Policies aired to boost food security and avoid overreliance on imports
Growing enough to feed everyone on mainland is increasingly difficult, but officials seek to raise output to avoid over-reliance on imports
Henry Kissinger once said: "Control the food and you control the people."
With the largest population in the world and a growing demand for food, China has made boosting agricultural production a priority for decades. If China controls its own food supply, it is less likely to be controlled by external forces, or so the thinking goes.
At the annual Central Rural Work Conference over the weekend, policymakers mapped out wide-ranging policies aimed at improving food security.
Among other things, the government intends to let farmers earn "reasonable profits" and provide more subsidies to help them build a stable workforce in rural regions.
But participants acknowledged the task of meeting the country's demand for food was becoming more difficult. Unlike the late 1990s, when food was abundant, the country now faces domestic shortages of certain agricultural products.
In the first 10 months of this year, the country's agricultural trade deficit grew to a record high of US$41 billion, up nearly 60 per cent from the same period last year according to the Ministry of Agriculture. Imports of staples are growing at a striking pace - twofold in wheat, threefold in rice and fourfold in corn.
Agriculture Minister Han Changfu said yesterday the task of providing an adequate supply of safe food would be "very tough" in the years ahead, when agricultural production is expected to cost more, carry higher risks and face greater challenges in terms of resources and the environment.
A Xinhua report from the conference - chaired by State Council secretary general Ma Kai, a newly appointed member of the Politburo - called for more investment in agriculture to boost productive capacity.
Professor Zhu Qizhen, from the China Agricultural University, said that although official data shows nine consecutive years of record grain output, the mainland has "very limited potential for more bumper harvests" owing to its limited supply of arable land relative to its large population.
"It will trigger global food price spikes if China buys 30 per cent of its food from overseas," he said.
The central leadership, apparently aware of the problem, instructed local governments at the weekend conference to encourage more diversity in their agricultural sectors, allow larger scale family farms and co-operatives, and to accommodate large agricultural companies.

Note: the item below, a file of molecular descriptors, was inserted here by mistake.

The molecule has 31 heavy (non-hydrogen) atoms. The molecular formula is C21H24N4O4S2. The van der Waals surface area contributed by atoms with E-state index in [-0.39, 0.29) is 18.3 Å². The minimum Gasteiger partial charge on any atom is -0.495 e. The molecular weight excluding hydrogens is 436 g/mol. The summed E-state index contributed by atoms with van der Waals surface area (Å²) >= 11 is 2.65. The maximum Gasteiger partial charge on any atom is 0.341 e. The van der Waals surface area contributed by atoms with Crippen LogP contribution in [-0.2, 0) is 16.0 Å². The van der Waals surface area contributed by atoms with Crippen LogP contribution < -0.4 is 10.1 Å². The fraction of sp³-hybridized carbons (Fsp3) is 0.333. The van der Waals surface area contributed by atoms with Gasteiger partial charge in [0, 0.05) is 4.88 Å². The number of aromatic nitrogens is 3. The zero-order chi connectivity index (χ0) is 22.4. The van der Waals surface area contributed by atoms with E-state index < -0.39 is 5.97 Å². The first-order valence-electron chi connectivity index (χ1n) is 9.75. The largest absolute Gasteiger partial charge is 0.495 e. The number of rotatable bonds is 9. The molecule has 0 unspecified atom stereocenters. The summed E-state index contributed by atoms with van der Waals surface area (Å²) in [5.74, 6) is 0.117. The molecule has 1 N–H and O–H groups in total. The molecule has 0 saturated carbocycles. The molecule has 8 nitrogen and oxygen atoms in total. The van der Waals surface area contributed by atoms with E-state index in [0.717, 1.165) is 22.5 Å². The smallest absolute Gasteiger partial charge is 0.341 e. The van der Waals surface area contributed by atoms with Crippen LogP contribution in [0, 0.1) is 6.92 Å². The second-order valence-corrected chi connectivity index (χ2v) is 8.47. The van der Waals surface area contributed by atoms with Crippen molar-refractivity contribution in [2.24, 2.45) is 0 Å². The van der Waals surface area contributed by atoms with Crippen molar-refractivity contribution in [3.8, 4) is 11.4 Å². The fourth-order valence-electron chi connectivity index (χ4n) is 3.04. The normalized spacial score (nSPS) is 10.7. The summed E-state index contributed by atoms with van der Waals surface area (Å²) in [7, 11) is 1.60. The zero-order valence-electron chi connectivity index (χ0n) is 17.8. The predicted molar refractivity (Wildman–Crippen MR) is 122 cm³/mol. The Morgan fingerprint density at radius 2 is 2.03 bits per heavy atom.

Current farming profits are too low to make farmers focus on the fields, Zhu said. On average, farmers make a net profit of just 1,770 yuan (HK$2,170) per hectare of wheat; 5,565 yuan per hectare of rice; and 3,945 yuan per hectare of corn, according to Ministry of Agriculture data.
Dr Li Guoxiang, of the Chinese Academy of Social Sciences, noted that the conference also said that local governments "must not obstruct or force" farmers to trade their plots to others for farming purposes. He said that the policy aimed to make it easier for farmers to participate in large-scale farming on a voluntary basis.
As a lot of farmers left rural regions to work in cities, more specialised, commercialised and vertically integrated farms should be established, Li said.
Authorities vowed to narrow the gap between rural and urban residents by keeping the annual rate of income growth in the countryside at a minimum of 7.5 per cent.
"For the future years, farmers' income should grow at the same pace of that of urban residents - and better, faster than that of urban residents," a Xinhua report from the meeting said.
Professor Zheng Fengtian, from Renmin University, said raising grain prices was the ultimate solution to the problem.
"Currently, they're kept too low in order to not affect overall consumer prices," he said.
China's agriculture deficit has been widening steadily since the country joined the World Trade Organisation in 2001.